Last week, they launched a procedural blockade to spotlight Republicans’ avoidance of hearings on their repeal bill. They held a talk-a-thon that stretched until midnight, with a series of senators speaking on the floor. A trio of Democratic senators, Cory Booker of New Jersey, Chris Murphy of Connecticut and Brian Schatz of Hawaii, jumped in a cab and recorded their trip to the Congressional Budget Office to try to unearth the proposal.

Sen. Bernie Sanders (I-Vt.) took the save-Obamacare show on the road over the weekend, drawing more than 1,000 people to the first of three rallies against repeal that he and MoveOn.org held in Pennsylvania, Ohio and West Virginia.

Democrats have also sought to elevate the personal stories of those threatened by the bill, which would cost millions of low-income Americans their health insurance and gut key consumer protections, all while slashing taxes for the wealthy and insurers. They held numerous news conferences with constituents who would be harmed by the bill and promoted a push on social media with the hashtag #AmericaSpeaksOut.

But the left has been unable to fuel a viral phrase, like conservatives’ false “death panel” charges, or to find a single pro-Obamacare face to rise from the pack and take aim at Trump — much as Gold Star father Khizr Khan or former Miss Universe Alicia Machado did during last year’s presidential campaign.

“The thing that really elevates someone’s story from merely provoking empathy to becoming iconic is when Republicans or the right-wing media attack a grass-roots hero,” said MoveOn Washington director Ben Wikler.

During the House’s Obamacare repeal debate, it appeared briefly that late-night talk show host Jimmy Kimmel might take the mantle after an emotional speech about his infant son, who had a health crisis, went viral. But the House, after serious struggles, passed its bill. And then the debate went quiet in public, particularly as Republicans sidestepped recess-week town halls following earlier tense confrontations with constituents.

Sen. Tom Carper admitted in an interview that he isn’t sure whether Democratic messaging has broken through yet. But the Delaware Democrat argued that his party has successfully branded the GOP repeal bill with at least one label: secret.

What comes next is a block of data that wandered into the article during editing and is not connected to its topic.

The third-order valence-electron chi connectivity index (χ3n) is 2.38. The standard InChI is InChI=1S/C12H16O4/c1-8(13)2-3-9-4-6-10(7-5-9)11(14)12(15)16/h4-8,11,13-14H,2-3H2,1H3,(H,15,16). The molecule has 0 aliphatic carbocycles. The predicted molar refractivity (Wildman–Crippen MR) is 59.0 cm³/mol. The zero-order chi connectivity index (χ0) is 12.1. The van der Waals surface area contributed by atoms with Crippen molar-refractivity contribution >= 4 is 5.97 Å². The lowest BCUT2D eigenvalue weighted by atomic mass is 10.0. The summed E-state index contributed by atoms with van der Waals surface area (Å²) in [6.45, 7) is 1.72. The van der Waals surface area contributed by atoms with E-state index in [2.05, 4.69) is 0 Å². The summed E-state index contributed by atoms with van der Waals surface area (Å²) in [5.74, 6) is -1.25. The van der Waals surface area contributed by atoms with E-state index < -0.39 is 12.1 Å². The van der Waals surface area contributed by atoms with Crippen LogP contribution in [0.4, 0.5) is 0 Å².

“The press doesn’t know what’s going on. We don’t know what’s going on. Some of the Republicans don’t know what’s going on,” Carper said. “That’s got to be disconcerting to average, normal people who have misgivings about this place anyway.”

Hammering the Senate GOP’s Obamacare repeal as too radioactive to draft in public may prove liberals’ most compelling tactic against a bill that could see a vote less than one week after its release and as changes remain under consideration.

“If I’m a vulnerable Republican senator, I’m breathing a sigh of relief that McConnell took active measures to minimize the news coverage, but I’m panicked what signal that secrecy sent to voters,” said Democratic strategist Jesse Ferguson, a veteran of the Democratic Congressional Campaign Committee during the original Obamacare battle.

“It doesn’t take a Ph.D. in health policy for voters to figure out he kept it secret because it would be bad for them, and his plotting has made an unpopular bill even more reviled,” said Ferguson, who is now working with several groups opposed to repeal.

Ultimately, progressives might find one thing in common with the Obama-era tea party: Both might fall short on Capitol Hill, only to take revenge at the polls.

For all its energy on the ground at the time, the right failed to stop the health care law from being passed.

With complete control of Washington and a commitment to their policy goals, Democrats were willing to plow ahead regardless of the political ramifications. Republicans now find themselves in a similar position.

A GOP wave toppled House Democrats from power in 2010, and Democrats are predicting that Republicans will suffer in 2018 if their bill becomes law.

“Unlike the ACA, which grew more popular as its effects and benefits kicked in, [repeal] will become even more unpopular as the law’s effects of people losing health care and paying more for less coverage become a reality,” Dunn said.

House Republicans may be nervous, but Senate Republicans face a highly favorable electoral map next year, potentially easing most GOP senators’ fears of backing the controversial proposal.

Democrats, meanwhile, are expressing optimism that they can marshal the massive public pushback needed to derail the legislation this week.

“I think people are starting to get it,” Murphy told POLITICO soon after the GOP bill emerged. “They realize that this is not theoretical anymore. This is something terrible about to happen to them.”

From the sidelines of the airport protest, Working Families Party organizer Zach Weinstein agreed. “Now it seems like we’re all on the same page — on the grass-roots side, on the inside,” he said. “Hopefully we can stop this thing once and for all.”